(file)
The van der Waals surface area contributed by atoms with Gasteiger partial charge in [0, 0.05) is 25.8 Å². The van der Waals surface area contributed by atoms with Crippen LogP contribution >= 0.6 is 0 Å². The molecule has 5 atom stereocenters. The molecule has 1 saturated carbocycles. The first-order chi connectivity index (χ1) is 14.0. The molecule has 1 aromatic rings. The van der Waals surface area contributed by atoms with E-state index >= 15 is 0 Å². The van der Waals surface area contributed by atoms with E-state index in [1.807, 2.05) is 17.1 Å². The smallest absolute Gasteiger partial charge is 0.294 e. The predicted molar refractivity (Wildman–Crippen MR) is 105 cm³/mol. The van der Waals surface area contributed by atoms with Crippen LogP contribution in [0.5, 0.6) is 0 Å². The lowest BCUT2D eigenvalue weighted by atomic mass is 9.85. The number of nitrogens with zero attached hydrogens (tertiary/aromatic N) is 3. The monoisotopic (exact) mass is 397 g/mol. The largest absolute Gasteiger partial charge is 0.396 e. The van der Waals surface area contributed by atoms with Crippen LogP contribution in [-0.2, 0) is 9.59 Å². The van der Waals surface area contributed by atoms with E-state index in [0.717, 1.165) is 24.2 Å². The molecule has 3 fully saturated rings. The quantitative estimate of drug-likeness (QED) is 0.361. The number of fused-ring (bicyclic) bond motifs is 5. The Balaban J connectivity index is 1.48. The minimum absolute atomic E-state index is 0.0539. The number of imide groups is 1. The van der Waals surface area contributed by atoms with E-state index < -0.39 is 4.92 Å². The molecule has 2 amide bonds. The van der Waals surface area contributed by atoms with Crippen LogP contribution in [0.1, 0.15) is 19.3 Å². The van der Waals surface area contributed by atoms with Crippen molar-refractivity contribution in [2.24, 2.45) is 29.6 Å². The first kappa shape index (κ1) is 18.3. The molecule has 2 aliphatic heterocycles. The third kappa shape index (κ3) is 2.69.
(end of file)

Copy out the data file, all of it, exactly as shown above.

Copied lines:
The van der Waals surface area contributed by atoms with Gasteiger partial charge in [0, 0.05) is 25.8 Å². The van der Waals surface area contributed by atoms with Crippen LogP contribution >= 0.6 is 0 Å². The molecule has 5 atom stereocenters. The molecule has 1 saturated carbocycles. The first-order chi connectivity index (χ1) is 14.0. The molecule has 1 aromatic rings. The van der Waals surface area contributed by atoms with E-state index >= 15 is 0 Å². The van der Waals surface area contributed by atoms with E-state index in [1.807, 2.05) is 17.1 Å². The smallest absolute Gasteiger partial charge is 0.294 e. The predicted molar refractivity (Wildman–Crippen MR) is 105 cm³/mol. The van der Waals surface area contributed by atoms with Crippen LogP contribution in [0.5, 0.6) is 0 Å². The lowest BCUT2D eigenvalue weighted by atomic mass is 9.85. The number of nitrogens with zero attached hydrogens (tertiary/aromatic N) is 3. The monoisotopic (exact) mass is 397 g/mol. The largest absolute Gasteiger partial charge is 0.396 e. The van der Waals surface area contributed by atoms with Crippen LogP contribution in [-0.2, 0) is 9.59 Å². The van der Waals surface area contributed by atoms with E-state index in [0.717, 1.165) is 24.2 Å². The molecule has 3 fully saturated rings. The quantitative estimate of drug-likeness (QED) is 0.361. The number of fused-ring (bicyclic) bond motifs is 5. The Balaban J connectivity index is 1.48. The minimum absolute atomic E-state index is 0.0539. The number of imide groups is 1. The van der Waals surface area contributed by atoms with E-state index < -0.39 is 4.92 Å². The molecule has 2 amide bonds. The van der Waals surface area contributed by atoms with Crippen LogP contribution in [0.1, 0.15) is 19.3 Å². The van der Waals surface area contributed by atoms with Crippen molar-refractivity contribution in [2.24, 2.45) is 29.6 Å². The first kappa shape index (κ1) is 18.3. The molecule has 2 aliphatic heterocycles. The third kappa shape index (κ3) is 2.69.